Tuesday, May 7, 2013

Treasure Island

I already talked earlier this week about why I chose to listen to "Treasure Island" by Robert Louis Stevenson on Librivox. I simply liked the narrator's voice. For the most part, I'm pretty ambivalent towards the book, but there is one aspect that fascinated me, and that is Robert Louis Stevenson's use of vagueness.

I think older movies had it right: don't show the monster because what each individual viewer can imagine is more scary for than something that every single audience member will see.  Robert Louis Stevenson might be the reason we depict pirates the way we do. He was very descriptive about certain unique aspects of his characters, but the vagueness comes in with the aspects he doesn't really talk about, like age.  Part of this is probably because the narrator in the story is young, and to a younger teenager everyone over 25 is just old, but it really helps the reader/listener create a scary or heroic picture in their head. Movies today have made us numb to scary monsters. Just because we have the words, or means to show every hairy detail of characters or monsters, doesn't mean we should.  There is power in vagueness.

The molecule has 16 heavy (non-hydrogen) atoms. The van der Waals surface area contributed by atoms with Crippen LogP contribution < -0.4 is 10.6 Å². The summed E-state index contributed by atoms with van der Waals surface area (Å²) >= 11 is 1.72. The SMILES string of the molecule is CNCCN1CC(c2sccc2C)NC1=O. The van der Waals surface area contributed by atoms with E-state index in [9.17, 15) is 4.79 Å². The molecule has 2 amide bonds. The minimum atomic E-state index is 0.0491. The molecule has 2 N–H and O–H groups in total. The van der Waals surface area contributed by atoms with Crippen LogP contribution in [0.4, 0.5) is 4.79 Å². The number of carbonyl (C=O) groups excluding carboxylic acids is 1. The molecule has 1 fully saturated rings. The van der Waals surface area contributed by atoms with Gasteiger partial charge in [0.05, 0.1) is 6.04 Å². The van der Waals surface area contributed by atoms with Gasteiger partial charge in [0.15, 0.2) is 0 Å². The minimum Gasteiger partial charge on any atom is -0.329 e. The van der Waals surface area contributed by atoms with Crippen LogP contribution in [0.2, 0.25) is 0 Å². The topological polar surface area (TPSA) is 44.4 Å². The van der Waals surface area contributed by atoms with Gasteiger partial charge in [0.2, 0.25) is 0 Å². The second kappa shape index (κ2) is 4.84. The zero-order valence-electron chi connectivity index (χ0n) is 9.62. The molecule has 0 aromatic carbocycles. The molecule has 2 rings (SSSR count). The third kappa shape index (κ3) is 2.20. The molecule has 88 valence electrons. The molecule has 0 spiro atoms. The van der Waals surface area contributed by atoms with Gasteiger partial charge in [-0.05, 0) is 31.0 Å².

1. This is definitely something that I feel plays a big role for me in determining what is actually scary, especially in terms of fiction. I am the same way and would rather envision the villains for myself. Everyone has there own standards for what is scary according to them.

  2. Part of the "magic" with reading a good story, is the way the author is able to create images in our minds. Every individual will definitely create something unique. Wouldn't it be cool if there were a huge screen of all our personal interpretations going on so we could see what images were created in other minds?